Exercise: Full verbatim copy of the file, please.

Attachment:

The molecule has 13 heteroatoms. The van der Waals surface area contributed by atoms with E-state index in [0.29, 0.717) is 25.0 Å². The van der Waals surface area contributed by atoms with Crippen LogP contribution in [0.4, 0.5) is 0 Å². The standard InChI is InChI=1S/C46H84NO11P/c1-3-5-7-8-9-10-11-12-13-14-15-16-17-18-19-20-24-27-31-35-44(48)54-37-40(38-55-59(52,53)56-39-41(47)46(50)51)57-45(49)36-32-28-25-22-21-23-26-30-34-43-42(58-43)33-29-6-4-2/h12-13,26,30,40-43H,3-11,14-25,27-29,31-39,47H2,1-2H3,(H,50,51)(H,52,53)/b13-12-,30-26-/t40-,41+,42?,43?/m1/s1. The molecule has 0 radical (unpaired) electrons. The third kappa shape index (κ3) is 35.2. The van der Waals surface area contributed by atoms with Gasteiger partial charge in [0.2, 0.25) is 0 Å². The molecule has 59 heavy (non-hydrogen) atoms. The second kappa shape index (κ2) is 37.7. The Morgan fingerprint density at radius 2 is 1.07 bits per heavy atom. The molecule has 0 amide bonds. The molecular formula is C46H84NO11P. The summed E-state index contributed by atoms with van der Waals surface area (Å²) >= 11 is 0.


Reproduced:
The molecule has 13 heteroatoms. The van der Waals surface area contributed by atoms with E-state index in [0.29, 0.717) is 25.0 Å². The van der Waals surface area contributed by atoms with Crippen LogP contribution in [0.4, 0.5) is 0 Å². The standard InChI is InChI=1S/C46H84NO11P/c1-3-5-7-8-9-10-11-12-13-14-15-16-17-18-19-20-24-27-31-35-44(48)54-37-40(38-55-59(52,53)56-39-41(47)46(50)51)57-45(49)36-32-28-25-22-21-23-26-30-34-43-42(58-43)33-29-6-4-2/h12-13,26,30,40-43H,3-11,14-25,27-29,31-39,47H2,1-2H3,(H,50,51)(H,52,53)/b13-12-,30-26-/t40-,41+,42?,43?/m1/s1. The molecule has 0 radical (unpaired) electrons. The third kappa shape index (κ3) is 35.2. The van der Waals surface area contributed by atoms with Gasteiger partial charge in [0.2, 0.25) is 0 Å². The molecule has 59 heavy (non-hydrogen) atoms. The second kappa shape index (κ2) is 37.7. The Morgan fingerprint density at radius 2 is 1.07 bits per heavy atom. The molecule has 0 amide bonds. The molecular formula is C46H84NO11P. The summed E-state index contributed by atoms with van der Waals surface area (Å²) >= 11 is 0.